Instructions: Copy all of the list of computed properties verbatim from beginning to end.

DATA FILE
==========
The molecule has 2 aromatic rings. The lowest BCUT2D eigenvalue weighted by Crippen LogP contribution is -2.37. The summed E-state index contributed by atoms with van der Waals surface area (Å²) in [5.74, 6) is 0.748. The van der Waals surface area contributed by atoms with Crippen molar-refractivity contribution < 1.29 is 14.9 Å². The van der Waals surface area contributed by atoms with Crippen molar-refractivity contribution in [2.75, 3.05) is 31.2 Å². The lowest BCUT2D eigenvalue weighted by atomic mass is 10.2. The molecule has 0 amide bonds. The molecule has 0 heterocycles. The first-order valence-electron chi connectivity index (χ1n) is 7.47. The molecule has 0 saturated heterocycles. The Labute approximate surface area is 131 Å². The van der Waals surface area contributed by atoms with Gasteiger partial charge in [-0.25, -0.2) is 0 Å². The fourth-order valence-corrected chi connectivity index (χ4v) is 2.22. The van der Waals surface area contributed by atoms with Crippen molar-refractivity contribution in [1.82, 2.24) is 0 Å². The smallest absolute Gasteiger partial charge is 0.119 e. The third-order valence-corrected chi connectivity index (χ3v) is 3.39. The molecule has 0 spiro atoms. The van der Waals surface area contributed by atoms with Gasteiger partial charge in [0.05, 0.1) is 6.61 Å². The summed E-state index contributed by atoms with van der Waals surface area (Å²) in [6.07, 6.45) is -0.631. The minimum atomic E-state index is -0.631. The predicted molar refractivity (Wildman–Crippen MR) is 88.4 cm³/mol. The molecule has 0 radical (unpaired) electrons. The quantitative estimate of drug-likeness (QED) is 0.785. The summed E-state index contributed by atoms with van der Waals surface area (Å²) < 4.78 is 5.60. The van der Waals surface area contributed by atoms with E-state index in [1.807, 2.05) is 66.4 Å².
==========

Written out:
The molecule has 2 aromatic rings. The lowest BCUT2D eigenvalue weighted by Crippen LogP contribution is -2.37. The summed E-state index contributed by atoms with van der Waals surface area (Å²) in [5.74, 6) is 0.748. The van der Waals surface area contributed by atoms with Crippen molar-refractivity contribution < 1.29 is 14.9 Å². The van der Waals surface area contributed by atoms with Crippen molar-refractivity contribution in [2.75, 3.05) is 31.2 Å². The lowest BCUT2D eigenvalue weighted by atomic mass is 10.2. The molecule has 0 amide bonds. The molecule has 0 heterocycles. The first-order valence-electron chi connectivity index (χ1n) is 7.47. The molecule has 0 saturated heterocycles. The Labute approximate surface area is 131 Å². The van der Waals surface area contributed by atoms with Gasteiger partial charge in [-0.25, -0.2) is 0 Å². The fourth-order valence-corrected chi connectivity index (χ4v) is 2.22. The van der Waals surface area contributed by atoms with Crippen molar-refractivity contribution in [1.82, 2.24) is 0 Å². The smallest absolute Gasteiger partial charge is 0.119 e. The third-order valence-corrected chi connectivity index (χ3v) is 3.39. The molecule has 0 spiro atoms. The van der Waals surface area contributed by atoms with Gasteiger partial charge in [0.05, 0.1) is 6.61 Å². The summed E-state index contributed by atoms with van der Waals surface area (Å²) in [6.07, 6.45) is -0.631. The minimum atomic E-state index is -0.631. The predicted molar refractivity (Wildman–Crippen MR) is 88.4 cm³/mol. The molecule has 0 radical (unpaired) electrons. The quantitative estimate of drug-likeness (QED) is 0.785. The summed E-state index contributed by atoms with van der Waals surface area (Å²) < 4.78 is 5.60. The van der Waals surface area contributed by atoms with E-state index in [1.807, 2.05) is 66.4 Å².